The initiative was launched on May 27,1993. Participants were asked to bring along a small rock or stone (something approximately hand-size) to a site behind the Franciscan Centre for Peace and Reconciliation in Rossnowlagh, Co Donegal in North West Ireland. These were built into a modern day 'cairn' as a permanent monument to peace. The activity symbolises the laying down of primitive weapons, turning them into building blocks of a better future.
The cairn began as a small pile of stones in an open grassy area overlooking a two mile golden beach on the Atlantic coast. Its growth has depended on people who believe in the establishment of peace in Ireland by non-violent means. The hope is that as people add to the cairn in the course of time it will eventually become visible from the beach itself as a constant reminder of people's desire for peace in Ireland and abroad.
Principles of the Cairn:
The intention is to facilitate people who wish to make a personal statement, not to form a new organisation. The initiative is about individuals and everyone is welcome to go privately to the Cairn site at any time and lay a stone to express support for the ideal.
The Cairn is intended to satisfy two distinct, though parallel functions. The physical action of placing an object in memoriam is both simple and familiar. Whenever there is an unusual loss of life we are accustomed to the sight of people placing flowers on the spot, often forming a significant mound. The image is potent but transient; hence the second function.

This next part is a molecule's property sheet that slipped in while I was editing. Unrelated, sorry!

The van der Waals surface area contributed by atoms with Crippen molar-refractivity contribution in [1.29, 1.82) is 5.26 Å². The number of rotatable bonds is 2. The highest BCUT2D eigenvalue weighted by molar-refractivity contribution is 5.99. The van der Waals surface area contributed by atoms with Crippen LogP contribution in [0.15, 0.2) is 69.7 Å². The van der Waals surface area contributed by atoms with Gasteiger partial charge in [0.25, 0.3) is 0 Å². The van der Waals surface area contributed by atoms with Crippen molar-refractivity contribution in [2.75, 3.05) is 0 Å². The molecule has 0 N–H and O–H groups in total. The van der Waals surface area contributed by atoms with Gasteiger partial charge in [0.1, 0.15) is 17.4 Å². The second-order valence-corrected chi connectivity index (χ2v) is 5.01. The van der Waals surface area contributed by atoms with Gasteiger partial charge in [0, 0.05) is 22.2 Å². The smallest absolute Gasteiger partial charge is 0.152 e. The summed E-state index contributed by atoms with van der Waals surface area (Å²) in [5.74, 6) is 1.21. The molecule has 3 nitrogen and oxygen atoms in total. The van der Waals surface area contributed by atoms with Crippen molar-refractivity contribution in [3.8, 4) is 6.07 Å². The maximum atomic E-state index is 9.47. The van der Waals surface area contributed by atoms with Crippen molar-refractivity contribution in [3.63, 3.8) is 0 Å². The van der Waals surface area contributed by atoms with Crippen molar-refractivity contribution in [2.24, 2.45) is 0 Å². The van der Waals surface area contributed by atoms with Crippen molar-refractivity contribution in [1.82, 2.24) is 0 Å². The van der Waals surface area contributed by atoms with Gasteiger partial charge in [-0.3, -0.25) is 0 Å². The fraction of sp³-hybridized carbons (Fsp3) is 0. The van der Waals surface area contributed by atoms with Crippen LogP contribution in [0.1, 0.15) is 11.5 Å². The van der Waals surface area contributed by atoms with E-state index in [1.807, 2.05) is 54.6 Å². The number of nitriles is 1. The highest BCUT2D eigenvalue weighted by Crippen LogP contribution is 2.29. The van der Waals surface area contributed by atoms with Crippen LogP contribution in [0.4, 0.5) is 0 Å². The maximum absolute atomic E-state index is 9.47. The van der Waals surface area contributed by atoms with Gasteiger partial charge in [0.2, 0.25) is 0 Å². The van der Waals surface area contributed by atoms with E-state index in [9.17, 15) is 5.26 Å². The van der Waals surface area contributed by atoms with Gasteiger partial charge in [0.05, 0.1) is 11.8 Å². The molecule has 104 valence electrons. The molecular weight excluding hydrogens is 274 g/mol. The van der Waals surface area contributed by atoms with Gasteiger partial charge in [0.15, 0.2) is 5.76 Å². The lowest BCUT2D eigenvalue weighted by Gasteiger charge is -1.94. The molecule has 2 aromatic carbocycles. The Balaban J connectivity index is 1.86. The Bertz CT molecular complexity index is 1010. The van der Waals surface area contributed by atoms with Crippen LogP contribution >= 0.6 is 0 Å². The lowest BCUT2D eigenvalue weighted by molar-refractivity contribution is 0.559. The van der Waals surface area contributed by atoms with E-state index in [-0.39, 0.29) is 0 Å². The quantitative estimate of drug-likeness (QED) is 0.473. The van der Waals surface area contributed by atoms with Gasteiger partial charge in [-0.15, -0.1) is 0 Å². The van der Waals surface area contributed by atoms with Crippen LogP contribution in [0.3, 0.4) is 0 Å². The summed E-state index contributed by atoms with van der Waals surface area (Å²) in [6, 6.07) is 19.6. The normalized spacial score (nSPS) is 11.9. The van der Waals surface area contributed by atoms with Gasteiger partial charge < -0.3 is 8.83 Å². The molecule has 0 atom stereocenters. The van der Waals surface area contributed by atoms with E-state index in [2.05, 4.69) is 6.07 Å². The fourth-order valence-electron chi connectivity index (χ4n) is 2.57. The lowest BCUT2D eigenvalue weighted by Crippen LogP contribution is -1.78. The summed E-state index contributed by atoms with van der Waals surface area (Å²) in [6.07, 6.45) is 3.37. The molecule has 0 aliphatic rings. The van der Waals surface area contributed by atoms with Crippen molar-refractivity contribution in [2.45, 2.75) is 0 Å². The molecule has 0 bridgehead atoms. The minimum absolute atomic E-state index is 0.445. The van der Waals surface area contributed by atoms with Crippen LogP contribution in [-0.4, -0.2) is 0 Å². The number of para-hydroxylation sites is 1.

The cairn remains on the site in a permanent state of change. In its permanence it reminds the visitor to think of peace and consider whether there is anything they can do to help to bring it about. In its constant state of change it is a reminder that 'peace' is not something which comes about and then remains so forever but the first step in an ongoing commitment to maintenance and continuing effort.
The activity symbolises many things on many levels. On one it represents the laying down of primitive weapons - turning them into building blocks of a better future. The following are just a few of the other echoes to be found:-
The ancient cairns were burial places for significant figures of their time...
...the Peace Cairn represents a burial place for enmity and violence. It is simultaneously a memorial to those lost to violence and an aspiration for peace in the future.
Passers-by in ancient time would place a stone on the cairn in tribute to the deceased chieftain...
...visitors to Donegal are be encouraged to bring a rock from home to add to the Cairn. In this way the memorial is an organic thing - growing in time with the enthusiasm of the public.
It has been suggested that some cairns were markers of ancient battles. Before the battle an army would adjourn to a high place. There each would place a stone in a mound. When the battle was over the survivors would return to the hill and each would remove a rock. In this way, a record was kept of the number who had died which was legible even to those who couldn't count...
...while the number of rocks in the cairn does not directly relate to the number who have died through violence it will be a visible record of the number of people who are sufficiently concerned about peace to make a gesture.